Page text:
Friday, November 26, 2010

It's that time of year again...

The calendar year is winding down, and the time of preparation for Christmas is at hand.  In fact, the new church year begins this coming Sunday.  And, if you do belong to a church body that keeps the Advent season, it is a penitential time, that is, a season of the year in which we have the opportunity to take heed of our spiritual life, to examine ourselves, and employ the means of grace that not only give us full and free salvation, but also the means to grow in our Christian life and faith.

It is also the time of year of New Year's resolutions.

I think most such resolutions are a waste of time.  But there is one commitment for the new year that you will not regret, that will provide you with being immersed in the Word of God, a commitment that can become a treasured part of your daily routine for the rest of your life: the One Year Bible.

The OYB is a systematic read through the Holy Scriptures in which the Bible is already divided into 365 readings, one from the Old Testament, one from the New Testament, one from the Psalms, and one from the Proverbs.  In this plan, the Psalms are actually read twice over the course of the year.

While the readings technically begin on January 1, I would strongly urge anyone who wants to begin this journey for the first time not to wait until New Year's day.  In fact, I would recommend starting in early December if not before.  I don't remember where I read it (ironically, because it has to do with memory), but I have read somewhere that it takes doing something 21 times before it becomes a habit.  You can get a running start in December, reading the minor prophets and Revelation, and be ready for Genesis and Matthew on New Year's Day - after the habit and routine has been established.

And for Christians who believe the Scriptures are the very Word of God, that they are a means of grace, that they are the constant companion of the believer, and that it is our responsibility (and our privilege) to make Bible reading and reflecting a routine part of our family life - per God's own exhortation.  The OYB is an outstanding way to go.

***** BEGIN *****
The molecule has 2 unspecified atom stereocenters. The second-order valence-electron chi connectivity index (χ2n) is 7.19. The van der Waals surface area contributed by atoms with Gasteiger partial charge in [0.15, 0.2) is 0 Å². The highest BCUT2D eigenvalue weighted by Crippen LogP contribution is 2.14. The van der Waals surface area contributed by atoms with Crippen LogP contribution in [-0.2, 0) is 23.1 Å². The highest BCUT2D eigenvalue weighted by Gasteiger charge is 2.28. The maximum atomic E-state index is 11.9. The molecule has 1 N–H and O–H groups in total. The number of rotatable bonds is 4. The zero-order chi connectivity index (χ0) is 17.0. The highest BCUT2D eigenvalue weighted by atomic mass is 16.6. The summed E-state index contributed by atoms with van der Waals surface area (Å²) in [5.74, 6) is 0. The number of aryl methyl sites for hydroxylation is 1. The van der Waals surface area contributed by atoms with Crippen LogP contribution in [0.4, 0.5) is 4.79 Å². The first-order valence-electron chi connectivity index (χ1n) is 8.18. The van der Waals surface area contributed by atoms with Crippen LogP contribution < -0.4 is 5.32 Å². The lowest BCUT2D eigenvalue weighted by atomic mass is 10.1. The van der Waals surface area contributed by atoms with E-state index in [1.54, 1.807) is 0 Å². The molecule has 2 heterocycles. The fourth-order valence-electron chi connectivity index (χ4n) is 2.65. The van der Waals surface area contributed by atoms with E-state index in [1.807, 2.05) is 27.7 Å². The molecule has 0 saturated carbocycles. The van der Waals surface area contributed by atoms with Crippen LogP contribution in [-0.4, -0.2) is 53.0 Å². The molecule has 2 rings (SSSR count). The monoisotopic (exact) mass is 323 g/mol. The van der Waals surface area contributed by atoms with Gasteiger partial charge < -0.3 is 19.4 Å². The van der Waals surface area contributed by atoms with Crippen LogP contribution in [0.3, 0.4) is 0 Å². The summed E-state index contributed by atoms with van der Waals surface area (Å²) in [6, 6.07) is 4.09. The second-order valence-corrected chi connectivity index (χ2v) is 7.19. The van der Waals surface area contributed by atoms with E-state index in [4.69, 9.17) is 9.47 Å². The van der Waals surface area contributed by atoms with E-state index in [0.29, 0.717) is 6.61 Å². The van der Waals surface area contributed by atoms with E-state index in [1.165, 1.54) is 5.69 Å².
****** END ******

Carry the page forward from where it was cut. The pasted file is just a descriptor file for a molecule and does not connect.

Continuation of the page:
I'm not suggesting that this replace devotional uses of Scripture, such as the Treasury of Daily Prayer.  To the contrary!  I find that a systematic read through the Bible makes praying the Bible all the more meaningful.  It allows the opportunity to look up difficult passages, to become familiar with chronologies and historical details and cultural matters, and to get the Big Picture of the sweep of God's Word from eternity to eternity, from Genesis to Revelation. 

The One Year Bible provides a way for couples and for families to spend 20 minutes or so together each day drinking in God's Word, providing an opportunity for reading aloud, for questions, for reflection, and for meditation.  There is also a small companion book with a short page of Q&A on each day's readings.  I would recommend this book in a qualified way - as the questions and answers reflect a Protestant bias that most of the time is okay, but for Lutherans, some of them are contrary to our confession (such as whenever sacraments are discussed).  So just be careful if you use that resource.

If you want to do the readings online (including many different translations and languages), you can do that here. There is also a helpful blog with resources and encouragement.

If you are interested in including the Apocrypha, you do have an option.  There is a so-called Catholic edition of the OYB that adds a supplemental reading from the Apocryphal books of the Old Testament.  The bad news is 1) it seems to be out of print, and 2) it is a paraphrase translation (NLT).  So, you could find a copy of this Catholic edition, record the readings for each day, and read the Apocrypha in the version of your choice - including the LCMS quasi-official version, the ESV.  (Note: the ESV's apocrypha translation is not without its own faults.)  This tends to make the whole process more cumbersome, which is one of the advantages of the OYB.  The point is this:  If you really want to read the Apocrypha, you can do it.  But at very least, the OYB provides you with daily readings from the 66 books considered canonical by all Christian churches.

The One Year Bible is also available in several different translations.

One way or the other, at the end of 2011 you will be another year older.  Time passes either way.  You could have read the entire Bible cover to cover, or not.  The commitment is (like I said) about 20 minutes or so each day.

It's worth it, and I guarantee it will be a blessing to you!


Steve said...

Fr. Beane,
I think you put the final thought into what I had been thinking for a little while. I'm sure I'll still keep my TDP handy for the historical readings but I really want to incorporate the apochrypha, RSV, and BOC into my reading.


Bibliophile said...

One way to add the BOC into your daily reading would be, read five pages per day. You will read through the BOC about three times in a year that way. Well, you will if you are using the Tappert edition! ;-) I haven't paid attention with the new Concordia yet.
Rev. Benjamin Pollock, S.S.P.
Odessa, MN